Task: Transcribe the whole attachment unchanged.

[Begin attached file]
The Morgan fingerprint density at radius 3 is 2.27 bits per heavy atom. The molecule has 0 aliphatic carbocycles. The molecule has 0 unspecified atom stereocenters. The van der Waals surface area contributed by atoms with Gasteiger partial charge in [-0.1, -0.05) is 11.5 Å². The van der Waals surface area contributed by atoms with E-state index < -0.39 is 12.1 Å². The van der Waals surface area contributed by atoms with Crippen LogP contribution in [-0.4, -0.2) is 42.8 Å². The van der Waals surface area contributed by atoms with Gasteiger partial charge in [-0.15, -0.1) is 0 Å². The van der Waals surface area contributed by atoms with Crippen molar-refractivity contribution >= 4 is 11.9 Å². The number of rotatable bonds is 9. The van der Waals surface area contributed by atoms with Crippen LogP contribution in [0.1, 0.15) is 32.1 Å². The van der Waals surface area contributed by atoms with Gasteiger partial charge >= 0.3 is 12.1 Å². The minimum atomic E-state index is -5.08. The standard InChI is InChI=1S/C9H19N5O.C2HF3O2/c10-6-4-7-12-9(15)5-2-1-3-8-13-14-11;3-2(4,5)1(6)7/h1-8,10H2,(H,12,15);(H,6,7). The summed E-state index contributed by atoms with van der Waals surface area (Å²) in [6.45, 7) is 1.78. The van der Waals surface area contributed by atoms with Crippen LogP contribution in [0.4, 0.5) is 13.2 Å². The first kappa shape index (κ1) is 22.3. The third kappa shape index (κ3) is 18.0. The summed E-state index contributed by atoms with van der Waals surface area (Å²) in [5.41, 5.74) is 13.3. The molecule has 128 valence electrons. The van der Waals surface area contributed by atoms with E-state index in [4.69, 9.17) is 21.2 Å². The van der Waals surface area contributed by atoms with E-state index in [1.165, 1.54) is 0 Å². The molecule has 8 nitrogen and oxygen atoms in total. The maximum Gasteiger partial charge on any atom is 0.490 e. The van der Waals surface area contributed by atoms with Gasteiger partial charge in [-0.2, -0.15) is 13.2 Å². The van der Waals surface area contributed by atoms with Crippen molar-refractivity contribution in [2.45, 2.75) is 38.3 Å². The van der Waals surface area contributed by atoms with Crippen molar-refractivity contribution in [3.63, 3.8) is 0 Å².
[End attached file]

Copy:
The Morgan fingerprint density at radius 3 is 2.27 bits per heavy atom. The molecule has 0 aliphatic carbocycles. The molecule has 0 unspecified atom stereocenters. The van der Waals surface area contributed by atoms with Gasteiger partial charge in [-0.1, -0.05) is 11.5 Å². The van der Waals surface area contributed by atoms with E-state index < -0.39 is 12.1 Å². The van der Waals surface area contributed by atoms with Crippen LogP contribution in [-0.4, -0.2) is 42.8 Å². The van der Waals surface area contributed by atoms with Gasteiger partial charge in [-0.15, -0.1) is 0 Å². The van der Waals surface area contributed by atoms with Crippen molar-refractivity contribution >= 4 is 11.9 Å². The number of rotatable bonds is 9. The van der Waals surface area contributed by atoms with Crippen LogP contribution in [0.1, 0.15) is 32.1 Å². The van der Waals surface area contributed by atoms with Gasteiger partial charge >= 0.3 is 12.1 Å². The minimum atomic E-state index is -5.08. The standard InChI is InChI=1S/C9H19N5O.C2HF3O2/c10-6-4-7-12-9(15)5-2-1-3-8-13-14-11;3-2(4,5)1(6)7/h1-8,10H2,(H,12,15);(H,6,7). The summed E-state index contributed by atoms with van der Waals surface area (Å²) in [6.45, 7) is 1.78. The van der Waals surface area contributed by atoms with Crippen LogP contribution in [0.4, 0.5) is 13.2 Å². The first kappa shape index (κ1) is 22.3. The third kappa shape index (κ3) is 18.0. The summed E-state index contributed by atoms with van der Waals surface area (Å²) in [5.41, 5.74) is 13.3. The molecule has 128 valence electrons. The van der Waals surface area contributed by atoms with E-state index in [4.69, 9.17) is 21.2 Å². The van der Waals surface area contributed by atoms with E-state index in [1.165, 1.54) is 0 Å². The molecule has 8 nitrogen and oxygen atoms in total. The maximum Gasteiger partial charge on any atom is 0.490 e. The van der Waals surface area contributed by atoms with Gasteiger partial charge in [-0.2, -0.15) is 13.2 Å². The van der Waals surface area contributed by atoms with Crippen molar-refractivity contribution in [2.45, 2.75) is 38.3 Å². The van der Waals surface area contributed by atoms with Crippen molar-refractivity contribution in [3.63, 3.8) is 0 Å².